To sum up these considerations, it may be said that what we call ‘scientific objectivity’ is not a product of the individual scientist’s impartiality, but a product of the social or public character of scientific method.

Actually Popper anticipated paradigm theory with his critique of conventionalism in Logik der Forschung. Conventionalism was the label he applied to the resistance to Einstein’s theory among Newtonians who were determined to maintain their paradigm. And of course he was alarmed by the concept of normal science put about by Kuhn in The Structure of Scientific Revolutions. In the face of the traditional function of healthy scepticism at the heart of the scientific endeavour, for Kuhn real science starts when criticism stops. Hence “consensus rules” and the concept of serious criticism of the paradigm is rendered eccentric or obsolete.

Admittedly Kuhn shifted his ground and eventually conceded that Popper’s approach is appropriate when science is in crisis, “Even in the developed sciences, there is an essential role for Sir Karl’s methodology” (Kuhn’s 1970 reply to his critics, p. 247 of Criticism and the Growth of Knowledge eds Lakatos and Musgrave). A crisis occurs whenever it is apparent that the science is not settled but in the world where “the science is settled” there are no crises and Kuhn’s concession is rarely reported.

Richard Feinman’s Popperian take on scientific investigation.
Karl Popper meets Bazza Mackenzie. Honi Soit ( Uni of Sydney) 1971.

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4 Responses to The dots of climate science 4 Uncritical science

  1. Rafe says:

    Comments working.

  2. RobK says:

    Barry McKenzie was truely a great man of his time.

  3. pbw says:

    You’re not being fair to Kuhn.

    For Kuhn in his early phase, genuine science started when fundamental criticism stopped.


    [Popper] was alarmed by the concept of normal science put about by Kuhn in The Structure of Scientific Revolutions. In the face of the traditional function of healthy scepticism at the heart of the scientific endeavour, for Kuhn real science starts when criticism stops. Hence “consensus rules” and the concept of serious criticism of the paradigm is rendered eccentric or obsolete.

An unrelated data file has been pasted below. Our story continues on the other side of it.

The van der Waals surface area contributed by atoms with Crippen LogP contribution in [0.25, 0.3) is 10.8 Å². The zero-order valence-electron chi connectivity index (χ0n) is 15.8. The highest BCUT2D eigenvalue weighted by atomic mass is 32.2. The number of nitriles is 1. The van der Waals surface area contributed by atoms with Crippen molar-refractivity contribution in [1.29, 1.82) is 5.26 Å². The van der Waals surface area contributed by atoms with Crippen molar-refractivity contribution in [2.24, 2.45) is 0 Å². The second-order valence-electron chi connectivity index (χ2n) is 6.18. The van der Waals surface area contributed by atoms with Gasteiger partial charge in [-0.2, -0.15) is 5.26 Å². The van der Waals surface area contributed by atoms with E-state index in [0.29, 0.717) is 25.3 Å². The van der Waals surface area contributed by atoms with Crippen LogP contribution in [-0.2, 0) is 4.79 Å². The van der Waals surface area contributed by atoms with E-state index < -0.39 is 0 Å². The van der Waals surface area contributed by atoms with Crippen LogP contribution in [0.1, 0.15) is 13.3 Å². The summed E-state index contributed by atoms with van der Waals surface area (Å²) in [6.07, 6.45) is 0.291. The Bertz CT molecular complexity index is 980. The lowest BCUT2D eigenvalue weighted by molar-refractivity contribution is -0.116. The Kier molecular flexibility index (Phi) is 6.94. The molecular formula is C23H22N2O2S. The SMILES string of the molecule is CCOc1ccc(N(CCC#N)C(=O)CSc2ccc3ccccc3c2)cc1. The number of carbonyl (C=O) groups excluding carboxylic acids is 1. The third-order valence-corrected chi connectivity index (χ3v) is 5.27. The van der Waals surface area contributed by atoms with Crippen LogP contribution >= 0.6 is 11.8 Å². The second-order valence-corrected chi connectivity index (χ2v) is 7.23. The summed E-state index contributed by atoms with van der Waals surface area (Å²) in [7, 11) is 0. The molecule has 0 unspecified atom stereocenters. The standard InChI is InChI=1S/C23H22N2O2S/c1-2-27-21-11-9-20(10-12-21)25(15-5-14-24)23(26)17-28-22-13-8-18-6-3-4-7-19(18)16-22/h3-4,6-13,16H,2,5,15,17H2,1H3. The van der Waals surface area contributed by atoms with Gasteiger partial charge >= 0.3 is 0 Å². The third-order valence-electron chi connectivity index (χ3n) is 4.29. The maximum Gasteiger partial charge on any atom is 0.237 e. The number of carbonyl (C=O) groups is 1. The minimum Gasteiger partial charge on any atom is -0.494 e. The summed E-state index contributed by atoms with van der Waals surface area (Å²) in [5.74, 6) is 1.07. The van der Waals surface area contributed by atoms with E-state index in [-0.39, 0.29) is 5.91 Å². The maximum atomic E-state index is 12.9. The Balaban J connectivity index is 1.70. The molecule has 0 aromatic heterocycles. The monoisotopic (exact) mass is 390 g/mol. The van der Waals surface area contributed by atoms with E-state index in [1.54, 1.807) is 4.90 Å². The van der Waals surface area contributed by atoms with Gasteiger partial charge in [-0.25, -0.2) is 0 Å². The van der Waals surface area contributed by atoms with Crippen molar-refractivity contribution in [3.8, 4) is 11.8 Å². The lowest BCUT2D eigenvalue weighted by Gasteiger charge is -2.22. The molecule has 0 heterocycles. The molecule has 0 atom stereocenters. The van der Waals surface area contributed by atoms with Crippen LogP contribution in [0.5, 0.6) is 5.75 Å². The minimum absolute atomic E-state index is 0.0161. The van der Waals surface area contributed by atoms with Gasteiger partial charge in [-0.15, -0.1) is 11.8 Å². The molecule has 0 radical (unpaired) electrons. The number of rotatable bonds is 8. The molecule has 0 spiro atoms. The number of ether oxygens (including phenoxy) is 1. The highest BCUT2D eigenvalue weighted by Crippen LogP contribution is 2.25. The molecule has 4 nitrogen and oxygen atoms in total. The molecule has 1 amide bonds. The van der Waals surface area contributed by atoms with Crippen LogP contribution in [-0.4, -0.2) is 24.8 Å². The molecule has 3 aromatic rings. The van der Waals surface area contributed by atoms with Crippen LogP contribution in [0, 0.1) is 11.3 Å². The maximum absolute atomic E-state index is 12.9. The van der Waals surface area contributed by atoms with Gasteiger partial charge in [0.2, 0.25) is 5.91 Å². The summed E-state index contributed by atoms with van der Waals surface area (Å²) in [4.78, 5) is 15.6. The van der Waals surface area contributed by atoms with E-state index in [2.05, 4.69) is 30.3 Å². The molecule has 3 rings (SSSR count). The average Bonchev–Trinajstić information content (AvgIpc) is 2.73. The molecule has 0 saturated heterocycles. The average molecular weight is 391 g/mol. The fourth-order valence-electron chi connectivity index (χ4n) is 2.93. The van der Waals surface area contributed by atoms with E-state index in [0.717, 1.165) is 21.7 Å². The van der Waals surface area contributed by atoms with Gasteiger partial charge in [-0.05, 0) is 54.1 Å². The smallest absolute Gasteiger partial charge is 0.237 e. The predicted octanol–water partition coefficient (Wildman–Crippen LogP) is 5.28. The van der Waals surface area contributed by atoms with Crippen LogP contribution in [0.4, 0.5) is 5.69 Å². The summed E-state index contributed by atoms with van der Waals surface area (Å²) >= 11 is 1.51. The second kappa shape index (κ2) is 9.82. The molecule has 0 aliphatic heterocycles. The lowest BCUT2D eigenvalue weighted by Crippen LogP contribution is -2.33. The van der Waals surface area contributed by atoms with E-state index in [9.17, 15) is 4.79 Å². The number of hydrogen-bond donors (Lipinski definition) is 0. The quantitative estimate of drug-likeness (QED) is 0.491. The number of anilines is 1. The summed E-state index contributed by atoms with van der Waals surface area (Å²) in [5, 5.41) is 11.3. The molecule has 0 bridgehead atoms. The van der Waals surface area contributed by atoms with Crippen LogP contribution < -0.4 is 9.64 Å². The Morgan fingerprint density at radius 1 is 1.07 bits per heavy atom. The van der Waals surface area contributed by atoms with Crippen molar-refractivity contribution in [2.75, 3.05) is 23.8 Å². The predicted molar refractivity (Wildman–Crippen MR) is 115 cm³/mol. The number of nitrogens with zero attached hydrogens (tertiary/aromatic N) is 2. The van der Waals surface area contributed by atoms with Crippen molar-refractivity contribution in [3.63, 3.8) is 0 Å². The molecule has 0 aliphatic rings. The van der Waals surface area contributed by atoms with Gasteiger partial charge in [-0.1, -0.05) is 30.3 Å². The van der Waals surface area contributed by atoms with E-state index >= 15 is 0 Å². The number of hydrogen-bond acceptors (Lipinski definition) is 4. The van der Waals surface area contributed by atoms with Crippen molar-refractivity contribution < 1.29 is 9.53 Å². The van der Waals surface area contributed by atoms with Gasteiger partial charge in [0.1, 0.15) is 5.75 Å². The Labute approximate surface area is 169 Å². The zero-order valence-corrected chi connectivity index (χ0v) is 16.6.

Not at all. The very term “normal science” undermines this assertion. When science is not “normal,” what is it? It’s science in turmoil, science in crisis, and it’s revolutionary science. But it’s still science.

    IIRC, Kuhn in his first edition expressed a scepticism about the notion of progress in science; of the notion of a stately march to deeper and deeper, more and more certain, knowledge revealed by scientific enquiry. In a later edition he modified this level of scepticism.

    The elephant in this room, though, is Polanyi. I don’t believe it is a coincidence that The Logic of Scientific Discovery appeared two years after Polanyi published Personal Knowledge, especially as Popper had fallen out with Polanyi over a paper which made a contribution to PK.

    Polanyi believed fiercely in the central civilisational importance of science, and in the truth of scientific theories; or at least of those which survived the test of time. For Polanyi, reality was actually as described by a successful theory, and human beings were equipped by nature with a fundamental drive to discover the truth. He was an early critic of attempts to promote “socially useful” science, overseen by wise administrators who doled out the funds. Science could only proceed on the basis of an intense personal commitment to the values of the scientific enterprise and the pursuit of truth.